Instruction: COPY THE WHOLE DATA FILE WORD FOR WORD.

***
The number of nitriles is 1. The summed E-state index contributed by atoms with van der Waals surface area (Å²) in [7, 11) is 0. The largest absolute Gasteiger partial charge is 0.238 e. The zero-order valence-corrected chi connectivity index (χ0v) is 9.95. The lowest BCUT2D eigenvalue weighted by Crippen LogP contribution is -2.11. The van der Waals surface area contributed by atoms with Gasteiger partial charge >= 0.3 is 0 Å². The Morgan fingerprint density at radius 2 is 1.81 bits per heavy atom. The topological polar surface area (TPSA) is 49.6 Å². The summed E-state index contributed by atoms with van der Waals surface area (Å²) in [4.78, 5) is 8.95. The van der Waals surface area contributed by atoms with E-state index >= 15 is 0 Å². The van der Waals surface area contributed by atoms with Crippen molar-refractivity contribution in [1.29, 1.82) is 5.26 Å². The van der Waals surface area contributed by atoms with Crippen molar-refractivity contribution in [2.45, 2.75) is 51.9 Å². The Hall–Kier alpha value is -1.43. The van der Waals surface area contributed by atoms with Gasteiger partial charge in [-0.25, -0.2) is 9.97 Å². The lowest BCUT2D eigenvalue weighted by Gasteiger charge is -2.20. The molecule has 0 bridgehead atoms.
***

The number of nitriles is 1. The summed E-state index contributed by atoms with van der Waals surface area (Å²) in [7, 11) is 0. The largest absolute Gasteiger partial charge is 0.238 e. The zero-order valence-corrected chi connectivity index (χ0v) is 9.95. The lowest BCUT2D eigenvalue weighted by Crippen LogP contribution is -2.11. The van der Waals surface area contributed by atoms with Gasteiger partial charge >= 0.3 is 0 Å². The Morgan fingerprint density at radius 2 is 1.81 bits per heavy atom. The topological polar surface area (TPSA) is 49.6 Å². The summed E-state index contributed by atoms with van der Waals surface area (Å²) in [4.78, 5) is 8.95. The van der Waals surface area contributed by atoms with E-state index >= 15 is 0 Å². The van der Waals surface area contributed by atoms with Crippen molar-refractivity contribution in [1.29, 1.82) is 5.26 Å². The van der Waals surface area contributed by atoms with Crippen molar-refractivity contribution in [2.45, 2.75) is 51.9 Å². The Hall–Kier alpha value is -1.43. The van der Waals surface area contributed by atoms with Gasteiger partial charge in [-0.25, -0.2) is 9.97 Å². The lowest BCUT2D eigenvalue weighted by Gasteiger charge is -2.20. The molecule has 0 bridgehead atoms.